I had a rather busy weekend. On Saturday there was my soroban class (I learned division), and on Sunday I took my first Japanese cooking lesson.

We were about 25 people, both Japanese and foreigners, and we made a variety of Japanese dishes: Chestnut rice, clear soup with mushrooms and tofu, grated radish with cucumber and chrysanthemums, a stir fry with Okinawan bitter gourd and bean curd, yakitori – skewered chicken – as main dish, and the almost obligatory anko rice balls as dessert.

The class lasted three hours and started off with a short introduction by the teacher, an old lady who had lived in many places in Japan, including Okinawa. In the quickest Japanese I have ever heard, she explained how each dish was to be made, and then we were sent off to three tables and were left on our own. English recipes had been provided though, and the groups were mixed so there were always Japanese people to help.

I chose to prepare the dish from Okinawa (I had eaten it in a restaurant a long time ago) which consisted only of bitter gourd goya, pre-fried tofu, miso paste and sugar, fried in a pan. I was in the team with a Japanese man and as we both did not seem to be the chatty type – although he was very friendly – our dish was the first one ready. I then had time to help with other dishes, clean a little, and take photos. final meal prepared in class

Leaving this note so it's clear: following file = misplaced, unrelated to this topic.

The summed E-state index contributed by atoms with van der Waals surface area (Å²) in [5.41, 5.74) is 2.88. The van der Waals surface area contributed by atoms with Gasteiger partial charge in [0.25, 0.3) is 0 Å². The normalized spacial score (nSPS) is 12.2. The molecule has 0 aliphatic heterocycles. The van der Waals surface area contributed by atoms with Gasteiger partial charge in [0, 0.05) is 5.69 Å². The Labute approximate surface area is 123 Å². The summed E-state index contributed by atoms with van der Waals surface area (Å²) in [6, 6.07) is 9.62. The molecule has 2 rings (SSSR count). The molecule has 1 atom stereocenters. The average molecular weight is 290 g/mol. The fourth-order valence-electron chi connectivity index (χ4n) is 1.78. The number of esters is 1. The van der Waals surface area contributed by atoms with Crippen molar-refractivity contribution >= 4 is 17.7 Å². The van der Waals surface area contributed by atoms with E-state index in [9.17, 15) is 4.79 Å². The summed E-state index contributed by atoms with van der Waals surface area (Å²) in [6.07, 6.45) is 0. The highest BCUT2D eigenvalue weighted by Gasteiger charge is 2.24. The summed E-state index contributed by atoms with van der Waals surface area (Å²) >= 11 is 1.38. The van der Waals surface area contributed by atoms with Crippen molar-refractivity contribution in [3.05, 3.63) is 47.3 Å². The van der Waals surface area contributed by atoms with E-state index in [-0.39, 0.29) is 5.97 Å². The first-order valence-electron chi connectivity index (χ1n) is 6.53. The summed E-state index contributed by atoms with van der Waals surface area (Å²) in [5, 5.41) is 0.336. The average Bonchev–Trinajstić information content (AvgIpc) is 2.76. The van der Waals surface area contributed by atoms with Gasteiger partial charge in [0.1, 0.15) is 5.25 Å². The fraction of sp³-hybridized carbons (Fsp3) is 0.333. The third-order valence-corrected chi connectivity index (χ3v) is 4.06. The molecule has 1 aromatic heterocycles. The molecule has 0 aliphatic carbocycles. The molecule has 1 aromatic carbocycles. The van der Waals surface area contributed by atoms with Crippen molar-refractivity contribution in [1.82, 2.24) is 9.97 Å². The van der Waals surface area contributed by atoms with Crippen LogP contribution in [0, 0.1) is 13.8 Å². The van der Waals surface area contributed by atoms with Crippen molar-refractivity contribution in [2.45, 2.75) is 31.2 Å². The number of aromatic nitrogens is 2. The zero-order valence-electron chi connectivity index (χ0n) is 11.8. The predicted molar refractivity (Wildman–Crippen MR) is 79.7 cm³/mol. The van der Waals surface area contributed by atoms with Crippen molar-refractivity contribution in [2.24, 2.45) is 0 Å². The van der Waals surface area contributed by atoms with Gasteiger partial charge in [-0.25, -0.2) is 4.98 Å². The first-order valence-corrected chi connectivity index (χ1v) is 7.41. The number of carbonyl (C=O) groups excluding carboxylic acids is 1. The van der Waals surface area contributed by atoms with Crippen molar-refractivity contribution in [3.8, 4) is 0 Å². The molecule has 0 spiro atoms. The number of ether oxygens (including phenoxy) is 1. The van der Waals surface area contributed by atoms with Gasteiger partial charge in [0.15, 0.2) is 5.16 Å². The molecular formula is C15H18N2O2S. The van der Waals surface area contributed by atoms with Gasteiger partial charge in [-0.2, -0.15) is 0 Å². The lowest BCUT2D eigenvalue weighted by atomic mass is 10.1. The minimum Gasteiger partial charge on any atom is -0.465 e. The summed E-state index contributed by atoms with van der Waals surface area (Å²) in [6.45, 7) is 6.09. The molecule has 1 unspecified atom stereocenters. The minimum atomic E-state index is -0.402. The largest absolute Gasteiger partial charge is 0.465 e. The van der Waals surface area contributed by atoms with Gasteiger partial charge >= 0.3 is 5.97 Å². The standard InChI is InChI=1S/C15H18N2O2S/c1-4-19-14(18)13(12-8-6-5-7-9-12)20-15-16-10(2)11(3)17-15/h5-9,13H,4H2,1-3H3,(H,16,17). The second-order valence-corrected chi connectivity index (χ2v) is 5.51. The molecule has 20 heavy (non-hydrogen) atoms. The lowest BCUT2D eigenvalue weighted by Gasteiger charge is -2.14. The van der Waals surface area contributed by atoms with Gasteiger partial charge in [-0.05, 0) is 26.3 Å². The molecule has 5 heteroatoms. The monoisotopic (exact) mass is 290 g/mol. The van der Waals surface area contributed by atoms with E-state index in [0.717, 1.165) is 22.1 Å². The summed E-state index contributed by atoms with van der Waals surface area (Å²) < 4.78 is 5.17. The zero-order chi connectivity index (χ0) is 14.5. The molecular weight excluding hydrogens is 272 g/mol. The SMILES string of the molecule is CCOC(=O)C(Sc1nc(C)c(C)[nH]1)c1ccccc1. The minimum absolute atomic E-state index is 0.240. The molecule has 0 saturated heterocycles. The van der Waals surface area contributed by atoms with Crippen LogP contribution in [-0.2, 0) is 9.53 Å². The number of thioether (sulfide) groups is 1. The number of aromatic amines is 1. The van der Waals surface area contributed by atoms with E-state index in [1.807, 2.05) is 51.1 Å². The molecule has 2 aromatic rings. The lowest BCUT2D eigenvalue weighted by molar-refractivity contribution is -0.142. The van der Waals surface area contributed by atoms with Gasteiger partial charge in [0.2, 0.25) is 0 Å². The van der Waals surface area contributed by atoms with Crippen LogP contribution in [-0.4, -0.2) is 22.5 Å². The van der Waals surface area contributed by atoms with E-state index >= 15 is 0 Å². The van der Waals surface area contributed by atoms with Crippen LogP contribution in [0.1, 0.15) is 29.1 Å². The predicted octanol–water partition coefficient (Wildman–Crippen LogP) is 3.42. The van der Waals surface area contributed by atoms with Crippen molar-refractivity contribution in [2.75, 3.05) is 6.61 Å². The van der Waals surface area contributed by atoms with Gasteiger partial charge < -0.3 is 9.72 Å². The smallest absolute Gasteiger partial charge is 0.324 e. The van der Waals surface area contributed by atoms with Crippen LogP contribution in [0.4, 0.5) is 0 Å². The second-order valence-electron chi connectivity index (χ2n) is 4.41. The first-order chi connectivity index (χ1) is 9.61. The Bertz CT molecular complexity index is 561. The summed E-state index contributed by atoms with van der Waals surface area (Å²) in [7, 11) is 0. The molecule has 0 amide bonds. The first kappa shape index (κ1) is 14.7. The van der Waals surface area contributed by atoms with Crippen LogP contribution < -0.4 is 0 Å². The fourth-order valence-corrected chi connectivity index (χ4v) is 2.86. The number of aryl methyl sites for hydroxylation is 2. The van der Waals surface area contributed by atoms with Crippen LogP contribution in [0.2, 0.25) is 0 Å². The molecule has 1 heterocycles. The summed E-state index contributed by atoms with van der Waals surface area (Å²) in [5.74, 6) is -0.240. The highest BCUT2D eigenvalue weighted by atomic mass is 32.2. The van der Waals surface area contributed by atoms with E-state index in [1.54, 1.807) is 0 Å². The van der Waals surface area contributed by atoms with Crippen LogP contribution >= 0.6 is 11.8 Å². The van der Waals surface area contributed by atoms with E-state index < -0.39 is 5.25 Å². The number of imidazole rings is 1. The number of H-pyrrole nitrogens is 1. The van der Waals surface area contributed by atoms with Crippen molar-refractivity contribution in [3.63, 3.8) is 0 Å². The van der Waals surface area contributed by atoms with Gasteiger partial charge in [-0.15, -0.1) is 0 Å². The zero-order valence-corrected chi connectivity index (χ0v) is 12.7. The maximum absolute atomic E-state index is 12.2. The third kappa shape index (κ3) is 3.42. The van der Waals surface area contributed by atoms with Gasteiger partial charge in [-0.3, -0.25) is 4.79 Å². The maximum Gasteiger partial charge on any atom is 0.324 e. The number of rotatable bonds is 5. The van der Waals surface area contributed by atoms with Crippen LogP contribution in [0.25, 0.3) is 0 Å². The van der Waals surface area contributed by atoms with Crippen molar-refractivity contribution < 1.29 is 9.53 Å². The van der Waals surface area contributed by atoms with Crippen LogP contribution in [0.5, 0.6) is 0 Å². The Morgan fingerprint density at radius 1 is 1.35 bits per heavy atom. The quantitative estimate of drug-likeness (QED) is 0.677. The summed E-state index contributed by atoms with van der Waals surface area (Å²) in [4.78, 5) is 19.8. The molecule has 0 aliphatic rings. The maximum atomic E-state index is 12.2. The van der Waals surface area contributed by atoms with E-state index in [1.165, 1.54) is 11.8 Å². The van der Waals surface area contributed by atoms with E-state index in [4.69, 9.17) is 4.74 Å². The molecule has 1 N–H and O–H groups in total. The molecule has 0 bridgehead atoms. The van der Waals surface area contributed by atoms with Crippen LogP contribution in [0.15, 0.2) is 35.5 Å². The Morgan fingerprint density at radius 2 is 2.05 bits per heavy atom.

When everything was ready, we set the table for everyone – in a cleary prescribed way of course: rice and soup at the bottom, just above the chopsticks, the meat in the centre, the two side dishes to the top left and right of the meat, and the dessert yet a bit further on top. With an additional cup of green tea we were ready to eat – and it was delicious! (Note: In the photo above, there is no desert because we only prepared eight, but the teacher was invited to our table… as I’m not a fan of anko, I gave my desert to her – and was rewarded with my own green tea pudding a bit later on ;-))

I greatly enjoyed the class, I am planning to go there again. Almost everybody spoke both English and Japanese, and the atmosphere was nice and relaxed. The only thing that is not optimal is the limited space for cooking, and that it is difficult to keep dishes that are finished warm until it is time to eat. But then again, my own dish was supposed to be eaten cold anyway, who’d have thought…